By Valerie Hendel
April 27, 2006
Firefighters pepper Skillings' family tree and include her father, retired Ketchikan Fire Department Chief Dave O'Sullivan, uncle Frank Gregorchuk who also served in Ketchikan, and O'Sullivan's step-father.
When Chief Dave O'Sullivan was asked what he thinks about his child becoming a firefighter, he admits he's "pretty proud of her" although he neglects to mention the 'My Daughter is a Firefighter' bumper sticker on his R.V. Of her three siblings, it was Skillings' brother who as a child dressed up as a firefighter. But Skillings liked that her dad was a fire fighter. "I thought it was cool. We were used to the shift work and the scanner going off all hours." And of course there were the 4th of July parades! When asked if it ever occurred to O'Sullivan that one of his daughters would become a firefighter, he casually responded, "No reason not too. She's been in it awhile and she had to compete against other people."
The position vacancy at Ketchikan Fire Department was advertised nationally and qualified applicants were selected for review. Those who passed written exams were put through pass or fail physical testing. The same test is applied to all applicants and includes timed runs, aerial climb, obstacle courses, and dummy drag. "I'm small but I'm strong," says Skillings. "Traditionally in the past we think only of big strong guys as firefighters. But there's so much more going on now. It's not all about brute strength. There is the whole strategy of fighting the fire and knowing fire behavior. And things are done in teams. I know I can do the physical stuff."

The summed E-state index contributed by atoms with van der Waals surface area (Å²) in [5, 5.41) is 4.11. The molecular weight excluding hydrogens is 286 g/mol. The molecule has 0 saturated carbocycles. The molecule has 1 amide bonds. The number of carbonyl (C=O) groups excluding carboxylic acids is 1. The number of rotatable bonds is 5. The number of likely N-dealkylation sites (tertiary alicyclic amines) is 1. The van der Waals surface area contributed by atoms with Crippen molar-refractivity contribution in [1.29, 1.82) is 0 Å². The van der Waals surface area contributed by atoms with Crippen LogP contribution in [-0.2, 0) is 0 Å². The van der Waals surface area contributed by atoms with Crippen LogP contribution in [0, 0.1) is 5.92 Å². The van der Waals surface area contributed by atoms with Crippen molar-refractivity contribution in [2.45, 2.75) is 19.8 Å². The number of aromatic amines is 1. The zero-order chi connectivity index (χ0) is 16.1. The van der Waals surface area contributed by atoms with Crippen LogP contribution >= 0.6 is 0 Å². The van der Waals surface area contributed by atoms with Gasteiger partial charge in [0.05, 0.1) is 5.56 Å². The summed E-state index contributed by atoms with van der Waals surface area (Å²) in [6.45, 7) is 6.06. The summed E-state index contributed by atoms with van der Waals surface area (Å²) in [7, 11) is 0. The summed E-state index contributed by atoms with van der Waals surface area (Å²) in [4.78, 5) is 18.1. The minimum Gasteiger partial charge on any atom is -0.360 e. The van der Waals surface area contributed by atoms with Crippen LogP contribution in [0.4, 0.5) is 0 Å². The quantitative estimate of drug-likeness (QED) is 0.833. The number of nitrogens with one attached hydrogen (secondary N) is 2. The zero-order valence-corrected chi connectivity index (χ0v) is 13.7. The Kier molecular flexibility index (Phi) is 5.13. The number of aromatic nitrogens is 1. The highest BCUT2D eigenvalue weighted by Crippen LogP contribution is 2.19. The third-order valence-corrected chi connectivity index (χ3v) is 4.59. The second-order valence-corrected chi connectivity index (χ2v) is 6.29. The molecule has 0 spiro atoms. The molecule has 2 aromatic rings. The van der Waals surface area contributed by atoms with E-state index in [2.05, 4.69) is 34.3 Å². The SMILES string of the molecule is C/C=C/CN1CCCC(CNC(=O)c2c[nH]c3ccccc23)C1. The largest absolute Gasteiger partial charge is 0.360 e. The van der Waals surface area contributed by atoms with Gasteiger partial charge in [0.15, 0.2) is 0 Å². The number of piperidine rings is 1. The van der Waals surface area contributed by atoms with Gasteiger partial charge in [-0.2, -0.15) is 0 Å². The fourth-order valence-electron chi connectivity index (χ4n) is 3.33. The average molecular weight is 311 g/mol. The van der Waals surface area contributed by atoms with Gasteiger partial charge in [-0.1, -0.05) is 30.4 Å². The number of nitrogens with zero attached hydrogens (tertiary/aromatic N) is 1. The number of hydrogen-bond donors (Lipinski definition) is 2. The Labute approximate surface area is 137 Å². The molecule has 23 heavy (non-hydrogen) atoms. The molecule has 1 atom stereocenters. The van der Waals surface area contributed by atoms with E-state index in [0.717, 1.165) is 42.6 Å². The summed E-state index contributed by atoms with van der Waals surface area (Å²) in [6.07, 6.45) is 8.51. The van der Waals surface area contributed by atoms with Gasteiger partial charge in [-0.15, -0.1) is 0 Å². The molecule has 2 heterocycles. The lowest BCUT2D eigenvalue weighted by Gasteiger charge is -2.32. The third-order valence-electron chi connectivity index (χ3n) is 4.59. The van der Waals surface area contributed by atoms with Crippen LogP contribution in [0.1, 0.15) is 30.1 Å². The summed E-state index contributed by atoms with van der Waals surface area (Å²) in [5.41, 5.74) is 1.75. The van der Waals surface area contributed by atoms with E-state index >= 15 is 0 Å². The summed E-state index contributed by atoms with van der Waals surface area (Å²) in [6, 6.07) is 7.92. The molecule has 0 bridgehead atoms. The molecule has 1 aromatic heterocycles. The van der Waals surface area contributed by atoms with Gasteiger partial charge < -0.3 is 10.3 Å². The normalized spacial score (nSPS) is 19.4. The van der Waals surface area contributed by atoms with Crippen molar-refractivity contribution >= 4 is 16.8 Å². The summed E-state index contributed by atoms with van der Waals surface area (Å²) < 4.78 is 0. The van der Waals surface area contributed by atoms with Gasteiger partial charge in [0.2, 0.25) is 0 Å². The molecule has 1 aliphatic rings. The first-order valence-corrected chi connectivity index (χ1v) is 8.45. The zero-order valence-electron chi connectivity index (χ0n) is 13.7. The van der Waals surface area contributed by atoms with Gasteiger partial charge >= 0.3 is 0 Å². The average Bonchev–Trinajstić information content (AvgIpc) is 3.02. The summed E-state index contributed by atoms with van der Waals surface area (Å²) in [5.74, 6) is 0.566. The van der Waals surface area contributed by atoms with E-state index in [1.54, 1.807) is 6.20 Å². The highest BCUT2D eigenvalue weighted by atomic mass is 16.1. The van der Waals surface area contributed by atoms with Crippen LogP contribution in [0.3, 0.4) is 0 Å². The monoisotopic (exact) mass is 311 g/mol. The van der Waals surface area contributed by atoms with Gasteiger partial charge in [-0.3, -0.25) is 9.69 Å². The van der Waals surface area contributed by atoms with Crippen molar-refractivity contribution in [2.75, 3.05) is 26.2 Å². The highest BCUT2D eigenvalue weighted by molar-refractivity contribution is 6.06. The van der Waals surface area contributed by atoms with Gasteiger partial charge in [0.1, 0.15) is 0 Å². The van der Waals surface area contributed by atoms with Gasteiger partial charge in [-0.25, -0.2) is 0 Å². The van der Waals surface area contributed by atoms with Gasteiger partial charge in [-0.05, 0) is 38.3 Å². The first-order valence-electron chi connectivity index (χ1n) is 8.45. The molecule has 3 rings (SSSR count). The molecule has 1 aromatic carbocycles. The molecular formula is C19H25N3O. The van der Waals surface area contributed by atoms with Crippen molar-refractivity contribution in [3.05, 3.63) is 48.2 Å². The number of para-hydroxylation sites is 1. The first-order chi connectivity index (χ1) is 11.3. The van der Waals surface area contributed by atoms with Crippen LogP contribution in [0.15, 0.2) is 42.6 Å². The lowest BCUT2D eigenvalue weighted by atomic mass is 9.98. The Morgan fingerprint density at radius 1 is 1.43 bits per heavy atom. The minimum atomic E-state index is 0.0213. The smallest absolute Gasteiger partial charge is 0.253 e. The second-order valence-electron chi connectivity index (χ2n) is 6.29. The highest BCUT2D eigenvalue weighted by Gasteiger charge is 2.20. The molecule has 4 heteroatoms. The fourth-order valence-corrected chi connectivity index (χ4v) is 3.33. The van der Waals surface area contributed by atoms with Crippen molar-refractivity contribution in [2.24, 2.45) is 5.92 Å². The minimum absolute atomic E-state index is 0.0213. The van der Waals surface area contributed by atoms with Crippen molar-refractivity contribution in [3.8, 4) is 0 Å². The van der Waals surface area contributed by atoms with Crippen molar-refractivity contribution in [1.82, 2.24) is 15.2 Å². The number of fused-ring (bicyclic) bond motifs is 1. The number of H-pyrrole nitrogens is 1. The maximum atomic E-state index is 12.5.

In high school, Skillings was interested in Emergency work. "I wasn't sure if I wanted to do Hospital or Emergency," she explains. "But we all thought that after high school you just go to a four year college. If I knew getting EMT training was an option I would have done that!" Eventually Skillings did find her way around to EMT training. "I volunteered for fire after thatI just kept going. Volunteers get trained in all the same things as the career guys." Later, Ketchikan city combined the EMT/Firefighting positions and Skillings said she was concerned she could not pursue the EMT work. "I thought, oh there goes that. I can't be a firefighter so now I can't do that [EMT]. My boss, Rich, told me women were doing this all over the country. Once I took the Firefighter I course I knew I could do it. After that I didn't have a doubt." According to WFS (Women in Fire Service, Inc.) there are approximately 6,161 women in career level positions in the U.S. Not commonly mentioned in media is the contribution of women firefighters who worked or gave their lives at ground zero.
Skillings says of the novelty of being Ketchikan's first career female "I'm more excited just to get to do it. I really enjoy helping people when they're in a position of needing help. I'm good at it. I stay calm." Skillings said women commonly make up the EMS and dispatch crews. "Other women are even interior qualified, I'm just the first female career firefighter in Ketchikan," she explains. In fact, there are twelve women volunteers according to Ketchikan City Fire Department.
Gretchen Skillings and her
husband Cliff are the parents of a six-year old and four year-old
twins. When speculating about the possibility of one of their
children becoming a firefighter, Skillings pauses. "I don't
know. It will probably be the ballerina."
Valerie Hendel is a freelance writer living in Ketchikan, Alaska.
A freelance writer is an uncommitted independent writer
from whom a publisher, such as SitNews, can order articles for a fee.
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